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In situations of anticipated DA, one should ensure:

  • Availability of well-equipped, organized difficult airway cart in operation theaters and other anesthetizing location. This DA cart can be customized depending on the availability of equipment and expertise of the operator. [10] The ideal cart should be easily portable and should contain a variety of equipment necessary for managing DA [Figure 2]. It should include various laryngoscope blades (straight/curved/special ones like McCoy), intubating stylets (Trachlight, Bonfils intubation fiberscope, etc.), intubating supraglottic devices (intubating laryngeal mask airway, laryngeal tube), supraglottic devices [Figure 3] (ProSeal laryngeal mask airway, laryngeal tube, I-gel, BASCA, etc.), other equipment for emergency surgical airway, video laryngoscope [Figure 4] and the fiberoptic bronchoscope (FOB) [Table 2]
    Figure 2: (a) A customizable difficult airway cart with contents of a drawer; (b) cart with fiberoptic bronchoscope cradle and video display unit attached to the cart

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    Figure 3: Various supraglottic airway devices in evolution (a) Classic laryngeal mask airway (1st generation), (b) Proseal laryngeal mask airway (2nd generation), (c) iGel and (d) Baska airway (3rd generation)

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    Figure 4: Various video laryngoscopes in use today easing many difficult airway management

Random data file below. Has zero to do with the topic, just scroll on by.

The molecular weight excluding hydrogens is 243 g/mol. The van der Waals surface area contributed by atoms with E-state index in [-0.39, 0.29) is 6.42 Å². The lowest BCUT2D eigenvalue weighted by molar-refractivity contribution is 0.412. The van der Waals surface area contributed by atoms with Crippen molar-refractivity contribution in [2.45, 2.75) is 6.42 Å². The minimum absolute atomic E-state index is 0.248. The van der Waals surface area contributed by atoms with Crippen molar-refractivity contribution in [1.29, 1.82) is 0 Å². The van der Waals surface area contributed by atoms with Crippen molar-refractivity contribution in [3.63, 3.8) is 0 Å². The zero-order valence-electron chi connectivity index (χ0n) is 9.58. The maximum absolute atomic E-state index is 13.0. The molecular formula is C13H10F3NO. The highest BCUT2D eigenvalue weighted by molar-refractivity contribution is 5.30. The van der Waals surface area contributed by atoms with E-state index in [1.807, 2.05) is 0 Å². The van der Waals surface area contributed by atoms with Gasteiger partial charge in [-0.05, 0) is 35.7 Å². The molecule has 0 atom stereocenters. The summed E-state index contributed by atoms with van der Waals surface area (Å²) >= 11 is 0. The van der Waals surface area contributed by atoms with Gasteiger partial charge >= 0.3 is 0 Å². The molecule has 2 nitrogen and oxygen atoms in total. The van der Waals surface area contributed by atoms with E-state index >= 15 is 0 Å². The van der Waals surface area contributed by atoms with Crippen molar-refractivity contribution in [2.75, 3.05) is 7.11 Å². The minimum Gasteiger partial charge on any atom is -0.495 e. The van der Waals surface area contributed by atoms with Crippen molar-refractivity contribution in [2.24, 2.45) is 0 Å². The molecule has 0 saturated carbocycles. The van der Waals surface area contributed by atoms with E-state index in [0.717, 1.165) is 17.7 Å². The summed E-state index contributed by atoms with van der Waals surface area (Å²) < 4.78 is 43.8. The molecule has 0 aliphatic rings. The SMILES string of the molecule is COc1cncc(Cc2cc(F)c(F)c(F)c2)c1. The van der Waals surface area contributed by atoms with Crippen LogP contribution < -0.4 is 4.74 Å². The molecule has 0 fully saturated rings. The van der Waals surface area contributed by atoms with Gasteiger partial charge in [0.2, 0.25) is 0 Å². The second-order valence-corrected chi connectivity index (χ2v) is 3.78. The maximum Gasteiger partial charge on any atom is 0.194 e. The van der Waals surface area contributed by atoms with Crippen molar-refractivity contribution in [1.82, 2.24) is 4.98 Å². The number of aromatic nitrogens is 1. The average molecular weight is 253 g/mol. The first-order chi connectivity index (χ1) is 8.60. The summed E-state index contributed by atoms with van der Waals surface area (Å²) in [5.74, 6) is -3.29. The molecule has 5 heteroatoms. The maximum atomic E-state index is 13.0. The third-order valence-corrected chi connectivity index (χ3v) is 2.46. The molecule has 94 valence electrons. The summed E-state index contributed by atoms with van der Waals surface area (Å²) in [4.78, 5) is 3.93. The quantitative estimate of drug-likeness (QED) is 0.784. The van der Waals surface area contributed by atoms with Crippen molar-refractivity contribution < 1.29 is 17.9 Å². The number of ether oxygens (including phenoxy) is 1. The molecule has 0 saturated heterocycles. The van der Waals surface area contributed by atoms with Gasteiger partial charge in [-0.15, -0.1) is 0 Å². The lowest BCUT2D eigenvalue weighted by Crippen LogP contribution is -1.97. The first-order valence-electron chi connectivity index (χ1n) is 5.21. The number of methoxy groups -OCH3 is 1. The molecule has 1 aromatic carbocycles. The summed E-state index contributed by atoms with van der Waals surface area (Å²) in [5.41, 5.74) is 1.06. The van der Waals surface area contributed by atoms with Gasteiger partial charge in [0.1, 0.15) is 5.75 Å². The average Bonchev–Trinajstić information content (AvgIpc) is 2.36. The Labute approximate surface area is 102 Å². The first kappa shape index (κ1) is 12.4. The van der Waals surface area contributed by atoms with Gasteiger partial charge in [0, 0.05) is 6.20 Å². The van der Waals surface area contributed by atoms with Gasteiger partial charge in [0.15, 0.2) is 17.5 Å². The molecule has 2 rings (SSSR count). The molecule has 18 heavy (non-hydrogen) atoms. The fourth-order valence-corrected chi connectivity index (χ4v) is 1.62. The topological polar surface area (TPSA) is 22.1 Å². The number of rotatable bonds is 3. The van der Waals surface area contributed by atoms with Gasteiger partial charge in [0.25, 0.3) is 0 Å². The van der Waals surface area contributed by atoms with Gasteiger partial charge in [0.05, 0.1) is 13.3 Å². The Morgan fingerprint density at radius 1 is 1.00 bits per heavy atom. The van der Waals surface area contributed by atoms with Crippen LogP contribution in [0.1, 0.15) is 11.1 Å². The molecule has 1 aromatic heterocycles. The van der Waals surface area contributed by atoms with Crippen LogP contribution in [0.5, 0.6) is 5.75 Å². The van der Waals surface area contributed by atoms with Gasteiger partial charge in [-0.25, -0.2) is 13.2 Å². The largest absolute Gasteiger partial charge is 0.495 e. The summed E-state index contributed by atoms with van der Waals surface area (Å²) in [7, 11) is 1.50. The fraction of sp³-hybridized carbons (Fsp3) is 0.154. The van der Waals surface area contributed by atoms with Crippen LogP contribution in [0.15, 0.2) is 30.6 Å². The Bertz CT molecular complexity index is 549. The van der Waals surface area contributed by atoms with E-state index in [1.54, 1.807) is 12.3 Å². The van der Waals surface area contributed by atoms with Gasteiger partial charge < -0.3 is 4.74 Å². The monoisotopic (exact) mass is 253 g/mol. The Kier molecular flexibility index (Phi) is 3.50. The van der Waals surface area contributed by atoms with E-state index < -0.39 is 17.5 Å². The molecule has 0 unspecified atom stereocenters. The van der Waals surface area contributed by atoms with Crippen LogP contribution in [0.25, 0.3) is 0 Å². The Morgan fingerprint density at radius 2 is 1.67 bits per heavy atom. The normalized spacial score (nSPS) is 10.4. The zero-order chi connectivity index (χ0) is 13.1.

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    Table 2: Suggested content of an ideal difficult airway cart

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  • That the patient is informed regarding known or suspected DA
  • That another experienced anesthesiologist is available to provide assistance at all the times
  • Adequate preoxygenation before any anesthetic induction agent is being performed. Preoxygenation by Hudson mask ensures higher oxygen saturation values compared with patients who did not receive it. Furthermore, 3 min preoxygenation and four maximal breaths in 30 s maintain better oxygenation than 1 min of preoxygenation. [12] Similarly, postextubation oxygen supplementation decreases arterial desaturation during recovery and patient transportation. [13]
  • Always give supplemental oxygen throughout the process of airway management [Table 3].
    Table 3: Different reflexes and regional airway blocks to be given before awake intubation